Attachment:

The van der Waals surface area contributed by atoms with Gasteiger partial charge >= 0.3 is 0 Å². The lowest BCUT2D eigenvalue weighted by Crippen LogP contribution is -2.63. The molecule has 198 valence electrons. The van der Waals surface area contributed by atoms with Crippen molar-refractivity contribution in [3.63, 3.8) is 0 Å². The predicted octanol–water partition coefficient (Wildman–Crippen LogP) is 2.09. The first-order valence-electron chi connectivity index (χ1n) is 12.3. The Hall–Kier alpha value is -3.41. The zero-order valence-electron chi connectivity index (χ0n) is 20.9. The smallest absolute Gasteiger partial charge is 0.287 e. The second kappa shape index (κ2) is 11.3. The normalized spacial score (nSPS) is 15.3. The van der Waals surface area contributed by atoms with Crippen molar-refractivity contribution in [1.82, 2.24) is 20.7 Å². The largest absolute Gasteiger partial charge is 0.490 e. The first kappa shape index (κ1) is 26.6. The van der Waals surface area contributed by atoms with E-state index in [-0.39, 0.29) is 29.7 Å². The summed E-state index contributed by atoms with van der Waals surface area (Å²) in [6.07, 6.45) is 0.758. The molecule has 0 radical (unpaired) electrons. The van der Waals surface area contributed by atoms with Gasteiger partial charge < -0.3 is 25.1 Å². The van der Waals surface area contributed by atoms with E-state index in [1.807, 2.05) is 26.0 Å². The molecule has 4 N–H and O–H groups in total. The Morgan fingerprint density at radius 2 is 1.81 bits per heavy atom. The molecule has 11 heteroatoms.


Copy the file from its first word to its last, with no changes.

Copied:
The van der Waals surface area contributed by atoms with Gasteiger partial charge >= 0.3 is 0 Å². The lowest BCUT2D eigenvalue weighted by Crippen LogP contribution is -2.63. The molecule has 198 valence electrons. The van der Waals surface area contributed by atoms with Crippen molar-refractivity contribution in [3.63, 3.8) is 0 Å². The predicted octanol–water partition coefficient (Wildman–Crippen LogP) is 2.09. The first-order valence-electron chi connectivity index (χ1n) is 12.3. The Hall–Kier alpha value is -3.41. The zero-order valence-electron chi connectivity index (χ0n) is 20.9. The smallest absolute Gasteiger partial charge is 0.287 e. The second kappa shape index (κ2) is 11.3. The normalized spacial score (nSPS) is 15.3. The van der Waals surface area contributed by atoms with Crippen molar-refractivity contribution in [1.82, 2.24) is 20.7 Å². The largest absolute Gasteiger partial charge is 0.490 e. The first kappa shape index (κ1) is 26.6. The van der Waals surface area contributed by atoms with E-state index in [-0.39, 0.29) is 29.7 Å². The summed E-state index contributed by atoms with van der Waals surface area (Å²) in [6.07, 6.45) is 0.758. The molecule has 0 radical (unpaired) electrons. The van der Waals surface area contributed by atoms with Gasteiger partial charge < -0.3 is 25.1 Å². The van der Waals surface area contributed by atoms with E-state index in [1.807, 2.05) is 26.0 Å². The molecule has 4 N–H and O–H groups in total. The Morgan fingerprint density at radius 2 is 1.81 bits per heavy atom. The molecule has 11 heteroatoms.